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Mulvaney Touts Granting Access to Lobbyists for Campaign Contributions

Wednesday, April 25, 2018
Deborah Goldstein

WASHINGTON, D.C. - A New York Times story has reported that Mick Mulvaney, the unlawful Acting Director of the Consumer Financial Protection Bureau (CFPB) and the current Director of Office and Management and Budget (OMB), told more than 1,000 bankers and lending industry officials at the American Bankers Association’s (ABA) Government Relations Summit in Washington, D.C., that when he was a U.S. Congressman he would only meet with lobbyists if they contributed to his campaign.

We had a hierarchy in my office in Congress...If you’re a lobbyist who never gave us money, I didn’t talk to you. If you’re a lobbyist who gave us money, I might talk to you,” said Mulvaney at the ABA summit.

Center for Responsible Lending Executive Vice President Debbie Goldstein released the following statement:

Mick Mulvaney’s pay-to-play politics is what’s wrong with our political process. What he said is disturbing and it undermines the public's faith in our leaders’ ability to do what's right for working families. Bragging about only meeting with wealthy donors is one of the swampiest things he's said, and it demonstrates his inability to lead the CFPB and OMB impartially without undue influence. We need the Administration and Senate to nominate and confirm a qualified CFPB Director who’s going to make consumer protection a top priority, not someone who’s admitted to being beholden to the payday lenders and industry lobbyists.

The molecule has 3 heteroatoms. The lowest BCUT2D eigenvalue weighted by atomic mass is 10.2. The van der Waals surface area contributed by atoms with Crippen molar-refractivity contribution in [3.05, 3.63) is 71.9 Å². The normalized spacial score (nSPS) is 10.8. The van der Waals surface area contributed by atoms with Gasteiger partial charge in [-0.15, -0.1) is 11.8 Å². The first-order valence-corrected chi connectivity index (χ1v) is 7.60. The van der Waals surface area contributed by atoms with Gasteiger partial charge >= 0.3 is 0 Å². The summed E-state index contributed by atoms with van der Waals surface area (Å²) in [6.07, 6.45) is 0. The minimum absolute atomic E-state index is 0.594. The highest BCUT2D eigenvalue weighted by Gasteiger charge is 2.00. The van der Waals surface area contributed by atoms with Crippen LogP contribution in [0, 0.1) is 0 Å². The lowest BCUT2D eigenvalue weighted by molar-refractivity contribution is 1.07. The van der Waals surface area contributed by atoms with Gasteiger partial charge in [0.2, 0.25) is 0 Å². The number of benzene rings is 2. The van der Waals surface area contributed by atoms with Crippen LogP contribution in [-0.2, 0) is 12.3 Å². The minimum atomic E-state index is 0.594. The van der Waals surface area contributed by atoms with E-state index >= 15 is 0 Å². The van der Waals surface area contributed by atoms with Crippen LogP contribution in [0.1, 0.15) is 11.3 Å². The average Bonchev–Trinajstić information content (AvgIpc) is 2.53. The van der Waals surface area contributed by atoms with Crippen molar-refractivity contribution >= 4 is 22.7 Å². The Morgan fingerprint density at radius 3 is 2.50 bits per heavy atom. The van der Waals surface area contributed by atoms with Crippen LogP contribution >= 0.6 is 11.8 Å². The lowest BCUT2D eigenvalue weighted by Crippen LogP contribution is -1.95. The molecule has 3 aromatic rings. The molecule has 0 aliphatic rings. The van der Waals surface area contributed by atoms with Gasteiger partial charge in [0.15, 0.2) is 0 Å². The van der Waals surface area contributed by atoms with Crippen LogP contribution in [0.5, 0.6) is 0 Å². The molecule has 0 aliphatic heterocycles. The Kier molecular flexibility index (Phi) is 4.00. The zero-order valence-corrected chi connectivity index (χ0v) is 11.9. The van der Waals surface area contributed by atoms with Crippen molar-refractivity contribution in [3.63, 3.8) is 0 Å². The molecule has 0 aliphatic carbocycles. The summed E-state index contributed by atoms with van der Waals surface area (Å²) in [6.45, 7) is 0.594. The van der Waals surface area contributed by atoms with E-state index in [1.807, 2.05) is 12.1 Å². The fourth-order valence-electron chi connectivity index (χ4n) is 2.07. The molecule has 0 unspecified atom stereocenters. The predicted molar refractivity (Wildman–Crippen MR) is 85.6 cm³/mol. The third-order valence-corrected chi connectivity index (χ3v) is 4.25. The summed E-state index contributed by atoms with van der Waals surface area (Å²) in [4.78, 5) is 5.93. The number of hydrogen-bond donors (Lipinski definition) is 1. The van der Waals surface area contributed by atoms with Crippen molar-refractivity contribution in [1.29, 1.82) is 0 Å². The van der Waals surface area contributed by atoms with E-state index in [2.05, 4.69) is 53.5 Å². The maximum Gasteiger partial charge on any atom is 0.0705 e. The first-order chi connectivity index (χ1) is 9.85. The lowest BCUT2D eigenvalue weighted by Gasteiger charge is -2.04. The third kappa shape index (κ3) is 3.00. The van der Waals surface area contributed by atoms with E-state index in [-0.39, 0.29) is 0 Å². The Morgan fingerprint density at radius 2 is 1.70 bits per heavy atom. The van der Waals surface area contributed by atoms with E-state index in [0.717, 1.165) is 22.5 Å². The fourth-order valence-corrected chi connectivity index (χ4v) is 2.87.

Additional Background
As a Member of Congress, Mulvaney received more than $60,000 in campaign contributions from payday lenders and called for the elimination of the bureau. He also co-authored an industry sponsored bill to repeal the 2010 Wall Street reform bill, a law that created the CFPB following the 2008 financial crisis. He’s voted to politicize the CFPB’s funding resource, supported the effort to dismantle the agency’s effective leadership structure, and he’s carried water for payday lenders — having previously introduced a proposal in 2016 to undermine the CFPB’s recent payday and car title lending rule while the agency was still undergoing its rule-making process.

For more information, or to arrange an interview with a CRL spokesperson on this issue, please contact Ricardo Quinto at ricardo.quinto@responsiblelending.org.